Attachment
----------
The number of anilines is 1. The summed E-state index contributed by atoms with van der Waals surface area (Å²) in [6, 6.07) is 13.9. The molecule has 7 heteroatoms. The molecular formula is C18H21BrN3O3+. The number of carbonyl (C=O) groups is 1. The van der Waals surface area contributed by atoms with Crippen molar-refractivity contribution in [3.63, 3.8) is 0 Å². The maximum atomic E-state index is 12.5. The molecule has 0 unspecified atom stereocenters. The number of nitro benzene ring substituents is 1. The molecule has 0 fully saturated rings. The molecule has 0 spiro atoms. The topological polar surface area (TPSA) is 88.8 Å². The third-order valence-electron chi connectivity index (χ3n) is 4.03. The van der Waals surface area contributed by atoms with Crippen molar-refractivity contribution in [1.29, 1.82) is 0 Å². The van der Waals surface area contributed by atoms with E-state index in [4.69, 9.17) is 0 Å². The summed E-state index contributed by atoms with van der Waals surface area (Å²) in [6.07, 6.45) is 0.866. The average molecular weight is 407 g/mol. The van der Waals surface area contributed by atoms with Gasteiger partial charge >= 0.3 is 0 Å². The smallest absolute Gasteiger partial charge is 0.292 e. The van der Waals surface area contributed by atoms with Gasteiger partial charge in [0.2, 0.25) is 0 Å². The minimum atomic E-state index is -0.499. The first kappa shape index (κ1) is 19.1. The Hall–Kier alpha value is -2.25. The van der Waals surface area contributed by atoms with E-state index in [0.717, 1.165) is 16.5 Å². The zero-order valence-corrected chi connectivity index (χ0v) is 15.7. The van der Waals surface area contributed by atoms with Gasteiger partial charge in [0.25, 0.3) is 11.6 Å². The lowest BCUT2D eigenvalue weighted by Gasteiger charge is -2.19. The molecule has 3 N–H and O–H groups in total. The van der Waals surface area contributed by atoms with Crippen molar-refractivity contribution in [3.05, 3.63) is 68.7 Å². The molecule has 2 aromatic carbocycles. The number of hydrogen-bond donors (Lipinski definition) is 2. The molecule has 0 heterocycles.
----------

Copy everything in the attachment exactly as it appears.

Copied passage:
The number of anilines is 1. The summed E-state index contributed by atoms with van der Waals surface area (Å²) in [6, 6.07) is 13.9. The molecule has 7 heteroatoms. The molecular formula is C18H21BrN3O3+. The number of carbonyl (C=O) groups is 1. The van der Waals surface area contributed by atoms with Crippen molar-refractivity contribution in [3.63, 3.8) is 0 Å². The maximum atomic E-state index is 12.5. The molecule has 0 unspecified atom stereocenters. The number of nitro benzene ring substituents is 1. The molecule has 0 fully saturated rings. The molecule has 0 spiro atoms. The topological polar surface area (TPSA) is 88.8 Å². The third-order valence-electron chi connectivity index (χ3n) is 4.03. The van der Waals surface area contributed by atoms with Crippen molar-refractivity contribution in [1.29, 1.82) is 0 Å². The van der Waals surface area contributed by atoms with E-state index in [4.69, 9.17) is 0 Å². The summed E-state index contributed by atoms with van der Waals surface area (Å²) in [6.07, 6.45) is 0.866. The average molecular weight is 407 g/mol. The van der Waals surface area contributed by atoms with Gasteiger partial charge >= 0.3 is 0 Å². The smallest absolute Gasteiger partial charge is 0.292 e. The van der Waals surface area contributed by atoms with Gasteiger partial charge in [0.2, 0.25) is 0 Å². The minimum atomic E-state index is -0.499. The first kappa shape index (κ1) is 19.1. The Hall–Kier alpha value is -2.25. The van der Waals surface area contributed by atoms with E-state index in [0.717, 1.165) is 16.5 Å². The zero-order valence-corrected chi connectivity index (χ0v) is 15.7. The van der Waals surface area contributed by atoms with Gasteiger partial charge in [0.25, 0.3) is 11.6 Å². The lowest BCUT2D eigenvalue weighted by Gasteiger charge is -2.19. The molecule has 3 N–H and O–H groups in total. The van der Waals surface area contributed by atoms with Crippen molar-refractivity contribution in [3.05, 3.63) is 68.7 Å². The molecule has 2 aromatic carbocycles. The number of hydrogen-bond donors (Lipinski definition) is 2. The molecule has 0 heterocycles.